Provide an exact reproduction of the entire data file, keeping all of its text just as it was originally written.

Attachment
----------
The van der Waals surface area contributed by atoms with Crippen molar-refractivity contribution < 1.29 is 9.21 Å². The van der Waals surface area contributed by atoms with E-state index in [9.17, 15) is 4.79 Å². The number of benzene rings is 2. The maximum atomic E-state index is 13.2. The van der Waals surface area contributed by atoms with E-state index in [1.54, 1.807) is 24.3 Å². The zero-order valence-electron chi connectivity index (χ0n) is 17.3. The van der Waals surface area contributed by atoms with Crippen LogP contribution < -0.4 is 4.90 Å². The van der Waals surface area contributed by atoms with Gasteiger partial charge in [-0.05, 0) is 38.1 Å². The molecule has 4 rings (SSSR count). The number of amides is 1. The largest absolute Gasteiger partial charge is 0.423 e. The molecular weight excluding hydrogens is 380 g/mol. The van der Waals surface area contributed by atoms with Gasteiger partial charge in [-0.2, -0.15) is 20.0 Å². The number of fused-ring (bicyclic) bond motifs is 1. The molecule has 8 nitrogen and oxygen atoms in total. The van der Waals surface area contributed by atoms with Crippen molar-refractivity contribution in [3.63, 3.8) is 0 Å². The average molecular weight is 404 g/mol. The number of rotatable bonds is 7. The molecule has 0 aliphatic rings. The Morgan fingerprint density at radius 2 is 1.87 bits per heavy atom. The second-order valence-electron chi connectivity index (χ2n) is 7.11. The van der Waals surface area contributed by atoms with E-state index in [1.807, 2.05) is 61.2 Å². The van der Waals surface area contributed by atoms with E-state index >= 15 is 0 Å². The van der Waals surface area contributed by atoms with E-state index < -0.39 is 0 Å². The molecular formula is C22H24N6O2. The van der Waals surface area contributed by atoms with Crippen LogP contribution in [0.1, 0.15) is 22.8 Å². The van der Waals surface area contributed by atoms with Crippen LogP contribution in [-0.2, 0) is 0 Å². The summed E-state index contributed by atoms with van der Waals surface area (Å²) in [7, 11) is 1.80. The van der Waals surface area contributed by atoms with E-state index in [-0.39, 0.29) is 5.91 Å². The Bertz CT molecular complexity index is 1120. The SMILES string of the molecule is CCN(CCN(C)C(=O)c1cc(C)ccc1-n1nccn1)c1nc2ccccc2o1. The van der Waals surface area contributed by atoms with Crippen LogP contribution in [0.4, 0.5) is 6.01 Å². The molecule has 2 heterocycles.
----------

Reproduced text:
The van der Waals surface area contributed by atoms with Crippen molar-refractivity contribution < 1.29 is 9.21 Å². The van der Waals surface area contributed by atoms with E-state index in [9.17, 15) is 4.79 Å². The number of benzene rings is 2. The maximum atomic E-state index is 13.2. The van der Waals surface area contributed by atoms with E-state index in [1.54, 1.807) is 24.3 Å². The zero-order valence-electron chi connectivity index (χ0n) is 17.3. The van der Waals surface area contributed by atoms with Crippen LogP contribution < -0.4 is 4.90 Å². The van der Waals surface area contributed by atoms with Gasteiger partial charge in [-0.05, 0) is 38.1 Å². The molecule has 4 rings (SSSR count). The number of amides is 1. The largest absolute Gasteiger partial charge is 0.423 e. The molecular weight excluding hydrogens is 380 g/mol. The van der Waals surface area contributed by atoms with Gasteiger partial charge in [-0.2, -0.15) is 20.0 Å². The number of fused-ring (bicyclic) bond motifs is 1. The molecule has 8 nitrogen and oxygen atoms in total. The van der Waals surface area contributed by atoms with Crippen molar-refractivity contribution in [3.63, 3.8) is 0 Å². The average molecular weight is 404 g/mol. The number of rotatable bonds is 7. The molecule has 0 aliphatic rings. The Morgan fingerprint density at radius 2 is 1.87 bits per heavy atom. The second-order valence-electron chi connectivity index (χ2n) is 7.11. The van der Waals surface area contributed by atoms with E-state index in [1.807, 2.05) is 61.2 Å². The van der Waals surface area contributed by atoms with E-state index >= 15 is 0 Å². The van der Waals surface area contributed by atoms with E-state index < -0.39 is 0 Å². The molecular formula is C22H24N6O2. The van der Waals surface area contributed by atoms with Crippen LogP contribution in [0.1, 0.15) is 22.8 Å². The van der Waals surface area contributed by atoms with Crippen LogP contribution in [-0.2, 0) is 0 Å². The summed E-state index contributed by atoms with van der Waals surface area (Å²) in [7, 11) is 1.80. The van der Waals surface area contributed by atoms with E-state index in [-0.39, 0.29) is 5.91 Å². The Bertz CT molecular complexity index is 1120. The SMILES string of the molecule is CCN(CCN(C)C(=O)c1cc(C)ccc1-n1nccn1)c1nc2ccccc2o1. The van der Waals surface area contributed by atoms with Crippen LogP contribution in [0.4, 0.5) is 6.01 Å². The molecule has 2 heterocycles.